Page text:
| By Nicole Albrecht |
Teachers are known for having many tasks and challenges to handle in the classroom—from behavioral interruptions to technology issues—and these intrusions can quickly become overwhelming. For teachers, learning to self-manage is a skill that can come with training, mentoring, or years of experience.
Similarly, students also encounter their own challenges and must learn to self-manage, but for them, this skill is best learned through empowerment. According to CASEL’s Framework, self- management is “the ability to regulate one’s emotions, thoughts, and behaviors effectively in different situations. This includes managing stress, controlling impulses, motivating oneself, and setting and working toward achieving personal and academic goals.”1
But this can be easier said than done. And that’s where Gale eBooks social and emotional (SEL) student collections come in.
For younger students, learning to manage different emotions and thoughts can be a difficult task to achieve, especially if they don’t understand what they’re feeling. Helping students recognize and respond to feelings in a healthy way is the first step toward learning self-awareness, another of CASEL’s core competencies. Once students can grasp their feelings, the next step is to learn how handle them. Goal setting helps develop a growth mindset and build character, but students need to be guided on how to choose goals, set them, and reflect on them.
Elementary school children are still mastering the basics.TheI Have Feelings series by Britannica Digital Learning can help students learn how to not only identify their feelings but also how to best manage them.
Savina Collins, I Have Feelings (Chicago: Britannica Digital Learning, 2017).
Younger students can also benefit from learning how to manage stress by creating healthy goals and routines. Spotlight on Social and Emotional Learning by PowerKids Press helps students create healthy routines, such as getting enough sleep, eating regularly, and exercising. Routines can also be writing in a journal, listening to music, or practicing yoga.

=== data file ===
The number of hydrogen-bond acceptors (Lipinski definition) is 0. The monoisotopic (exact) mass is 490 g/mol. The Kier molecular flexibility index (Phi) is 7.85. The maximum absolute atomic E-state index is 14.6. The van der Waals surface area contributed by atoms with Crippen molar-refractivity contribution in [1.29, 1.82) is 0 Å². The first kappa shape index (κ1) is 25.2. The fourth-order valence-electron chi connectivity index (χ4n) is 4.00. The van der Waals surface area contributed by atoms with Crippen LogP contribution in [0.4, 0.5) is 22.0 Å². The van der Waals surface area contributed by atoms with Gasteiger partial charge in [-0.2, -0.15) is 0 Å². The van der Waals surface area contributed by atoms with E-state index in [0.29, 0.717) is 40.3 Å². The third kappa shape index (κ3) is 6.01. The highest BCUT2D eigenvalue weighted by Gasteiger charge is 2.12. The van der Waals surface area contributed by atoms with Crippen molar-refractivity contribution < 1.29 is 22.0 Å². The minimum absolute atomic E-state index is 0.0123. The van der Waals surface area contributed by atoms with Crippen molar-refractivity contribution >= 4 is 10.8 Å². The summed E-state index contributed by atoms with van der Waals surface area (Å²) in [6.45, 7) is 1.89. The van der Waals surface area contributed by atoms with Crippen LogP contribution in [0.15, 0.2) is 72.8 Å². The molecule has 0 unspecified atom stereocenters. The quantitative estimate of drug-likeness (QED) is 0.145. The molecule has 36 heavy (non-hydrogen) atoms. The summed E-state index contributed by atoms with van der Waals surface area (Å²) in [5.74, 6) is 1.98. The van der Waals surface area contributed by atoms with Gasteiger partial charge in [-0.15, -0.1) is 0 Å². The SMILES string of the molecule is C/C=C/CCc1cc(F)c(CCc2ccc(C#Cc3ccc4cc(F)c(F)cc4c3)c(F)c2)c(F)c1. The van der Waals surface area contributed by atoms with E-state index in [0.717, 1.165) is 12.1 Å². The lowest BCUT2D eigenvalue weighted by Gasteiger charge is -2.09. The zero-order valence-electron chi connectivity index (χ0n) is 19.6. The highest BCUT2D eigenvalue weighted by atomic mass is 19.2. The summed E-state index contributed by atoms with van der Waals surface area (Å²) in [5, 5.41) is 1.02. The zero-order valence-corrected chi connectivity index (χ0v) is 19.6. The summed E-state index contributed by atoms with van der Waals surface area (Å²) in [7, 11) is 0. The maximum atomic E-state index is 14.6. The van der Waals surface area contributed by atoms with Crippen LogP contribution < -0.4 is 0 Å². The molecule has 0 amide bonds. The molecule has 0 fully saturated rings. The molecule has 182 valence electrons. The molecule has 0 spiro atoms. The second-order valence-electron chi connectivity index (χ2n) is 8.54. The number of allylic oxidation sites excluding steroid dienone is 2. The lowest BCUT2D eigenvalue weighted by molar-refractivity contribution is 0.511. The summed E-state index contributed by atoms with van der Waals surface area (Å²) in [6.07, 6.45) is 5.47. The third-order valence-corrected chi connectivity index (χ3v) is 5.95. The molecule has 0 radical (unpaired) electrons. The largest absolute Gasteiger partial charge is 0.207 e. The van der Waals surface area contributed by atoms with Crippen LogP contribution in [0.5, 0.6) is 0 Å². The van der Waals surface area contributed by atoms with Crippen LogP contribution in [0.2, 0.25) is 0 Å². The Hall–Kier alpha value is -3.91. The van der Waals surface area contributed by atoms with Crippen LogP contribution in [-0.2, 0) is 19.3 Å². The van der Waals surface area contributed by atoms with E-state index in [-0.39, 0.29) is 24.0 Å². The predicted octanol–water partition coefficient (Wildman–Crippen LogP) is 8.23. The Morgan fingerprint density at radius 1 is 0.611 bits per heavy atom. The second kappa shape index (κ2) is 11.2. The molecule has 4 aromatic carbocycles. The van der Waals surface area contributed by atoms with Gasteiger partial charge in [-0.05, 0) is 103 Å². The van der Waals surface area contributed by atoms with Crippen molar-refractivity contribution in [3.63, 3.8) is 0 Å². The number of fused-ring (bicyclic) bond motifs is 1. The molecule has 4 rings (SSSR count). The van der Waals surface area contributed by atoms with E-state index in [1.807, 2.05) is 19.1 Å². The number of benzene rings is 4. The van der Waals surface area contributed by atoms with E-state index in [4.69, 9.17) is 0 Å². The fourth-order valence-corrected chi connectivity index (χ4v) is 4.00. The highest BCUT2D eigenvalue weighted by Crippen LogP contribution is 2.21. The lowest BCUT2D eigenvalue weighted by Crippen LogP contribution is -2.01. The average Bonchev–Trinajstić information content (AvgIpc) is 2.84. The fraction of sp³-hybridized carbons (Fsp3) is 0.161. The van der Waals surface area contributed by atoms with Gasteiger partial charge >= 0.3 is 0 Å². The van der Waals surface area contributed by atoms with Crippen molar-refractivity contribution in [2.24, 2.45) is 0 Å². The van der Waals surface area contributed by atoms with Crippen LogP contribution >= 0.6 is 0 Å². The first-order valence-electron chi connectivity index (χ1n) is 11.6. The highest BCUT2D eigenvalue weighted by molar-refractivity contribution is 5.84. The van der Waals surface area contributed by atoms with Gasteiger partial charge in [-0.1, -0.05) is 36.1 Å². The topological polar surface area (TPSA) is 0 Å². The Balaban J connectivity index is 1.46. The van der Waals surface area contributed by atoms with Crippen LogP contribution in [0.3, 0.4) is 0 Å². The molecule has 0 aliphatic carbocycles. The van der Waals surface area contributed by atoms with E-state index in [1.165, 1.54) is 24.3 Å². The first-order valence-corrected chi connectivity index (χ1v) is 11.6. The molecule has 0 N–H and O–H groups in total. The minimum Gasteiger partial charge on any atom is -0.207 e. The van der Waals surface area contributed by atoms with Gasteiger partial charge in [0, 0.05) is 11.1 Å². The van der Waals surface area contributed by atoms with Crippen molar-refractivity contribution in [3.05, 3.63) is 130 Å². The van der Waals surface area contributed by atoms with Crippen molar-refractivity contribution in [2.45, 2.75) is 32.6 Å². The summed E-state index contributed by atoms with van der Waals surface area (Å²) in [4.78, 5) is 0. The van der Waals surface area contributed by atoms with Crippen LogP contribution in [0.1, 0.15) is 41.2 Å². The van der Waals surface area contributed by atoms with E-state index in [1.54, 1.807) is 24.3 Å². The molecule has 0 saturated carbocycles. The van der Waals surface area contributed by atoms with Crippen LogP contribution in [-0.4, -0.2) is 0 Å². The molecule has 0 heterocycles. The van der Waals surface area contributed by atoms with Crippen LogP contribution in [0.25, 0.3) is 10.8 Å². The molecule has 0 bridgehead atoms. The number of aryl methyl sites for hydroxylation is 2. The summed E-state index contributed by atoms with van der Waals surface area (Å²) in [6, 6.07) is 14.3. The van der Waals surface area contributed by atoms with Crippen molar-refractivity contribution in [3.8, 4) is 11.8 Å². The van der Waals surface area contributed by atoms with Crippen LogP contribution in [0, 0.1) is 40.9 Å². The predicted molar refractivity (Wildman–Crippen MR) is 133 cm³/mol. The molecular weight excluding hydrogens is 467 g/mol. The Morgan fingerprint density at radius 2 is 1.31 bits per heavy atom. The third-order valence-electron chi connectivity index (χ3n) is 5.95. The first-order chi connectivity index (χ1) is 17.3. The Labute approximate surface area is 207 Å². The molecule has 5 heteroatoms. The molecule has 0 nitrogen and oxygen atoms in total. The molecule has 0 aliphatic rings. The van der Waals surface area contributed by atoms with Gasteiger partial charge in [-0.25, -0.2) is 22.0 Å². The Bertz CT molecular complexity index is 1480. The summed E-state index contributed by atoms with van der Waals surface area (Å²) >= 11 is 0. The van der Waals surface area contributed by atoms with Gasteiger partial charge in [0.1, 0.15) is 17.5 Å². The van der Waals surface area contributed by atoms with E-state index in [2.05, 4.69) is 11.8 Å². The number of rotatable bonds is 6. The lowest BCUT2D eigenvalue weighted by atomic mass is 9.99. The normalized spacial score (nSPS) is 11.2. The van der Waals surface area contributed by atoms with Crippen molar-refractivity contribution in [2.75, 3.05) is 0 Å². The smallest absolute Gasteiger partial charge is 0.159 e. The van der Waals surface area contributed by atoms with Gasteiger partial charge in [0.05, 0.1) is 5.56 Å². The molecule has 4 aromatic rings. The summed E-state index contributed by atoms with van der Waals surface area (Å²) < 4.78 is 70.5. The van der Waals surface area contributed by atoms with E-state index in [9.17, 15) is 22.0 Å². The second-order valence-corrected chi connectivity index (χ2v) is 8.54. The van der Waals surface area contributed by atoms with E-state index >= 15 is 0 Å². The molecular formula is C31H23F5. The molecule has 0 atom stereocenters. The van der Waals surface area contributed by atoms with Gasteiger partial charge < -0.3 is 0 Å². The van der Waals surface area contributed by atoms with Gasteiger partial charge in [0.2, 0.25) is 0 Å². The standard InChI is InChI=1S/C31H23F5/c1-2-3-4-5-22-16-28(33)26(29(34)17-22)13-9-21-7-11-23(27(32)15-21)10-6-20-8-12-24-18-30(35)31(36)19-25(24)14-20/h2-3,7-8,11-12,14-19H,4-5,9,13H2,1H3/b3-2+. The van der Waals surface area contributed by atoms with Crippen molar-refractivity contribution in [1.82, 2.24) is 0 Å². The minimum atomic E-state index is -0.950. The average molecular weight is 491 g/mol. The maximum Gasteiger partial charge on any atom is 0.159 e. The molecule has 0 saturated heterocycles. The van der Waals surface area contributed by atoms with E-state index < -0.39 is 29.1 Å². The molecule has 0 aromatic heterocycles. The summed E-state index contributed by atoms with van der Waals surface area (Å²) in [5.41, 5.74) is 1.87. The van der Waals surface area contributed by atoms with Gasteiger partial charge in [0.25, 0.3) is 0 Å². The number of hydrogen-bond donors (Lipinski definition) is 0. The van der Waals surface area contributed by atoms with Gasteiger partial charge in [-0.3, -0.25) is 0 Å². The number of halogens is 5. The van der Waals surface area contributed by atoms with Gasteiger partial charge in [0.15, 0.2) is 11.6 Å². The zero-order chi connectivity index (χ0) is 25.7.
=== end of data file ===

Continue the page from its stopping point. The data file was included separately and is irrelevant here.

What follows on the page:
It’s important for students to understand that goals can be created around simple, everyday routines. Brushing their teeth, making lunch, or taking care of pets are all worthy goals for young learners. Parents and teachers can use several Gale eBooks to guide students through goal setting and managing routines.
Middle and High School
For older students, learning to self-manage can be more complex. The foundational skills of managing emotions and setting goals are met, and students work on motivating themselves to complete tasks and achieve their goals. For this to happen, students need to start with an understanding of what motivation is—including how it’s connected biologically, socially, and emotionally to each person.
Self-motivation is an essential skill young people need to succeed at school and in life. Spotlight on Social and Emotional Learning: An Inner Drive; Self-Motivation introduces the SEL core competency of self-management and the ability to set and work toward goals. Readers learn how to work through setbacks and harness their inner drive. Strategies for everyday use are paired with relatable scenarios to provide the tools needed to get motivated and succeed.
While it’s OK to start simple, motivation and goal setting is much more than just cleaning your bedroom or washing the dishes. For most older students, goals and their motivation to achieve them can be much more challenging, like finding a job or purchasing a first car. An engaging series by Enslow, Life Skills, speaks directly to students and can help them start a dialogue about the important issues going on in their lives. What steps can they take to plan their careers, overcome an addiction, or stop a fight with family or friends? Informative sidebars provide more detailed advice about what to do and what not to do, and diagrams present information in a visually appealing format.
Want more ideas to support your students’ SEL this fall with Gale eBooks? Find practical tips here.1.“What Is SEL?” CASEL, accessed July 15, 2020.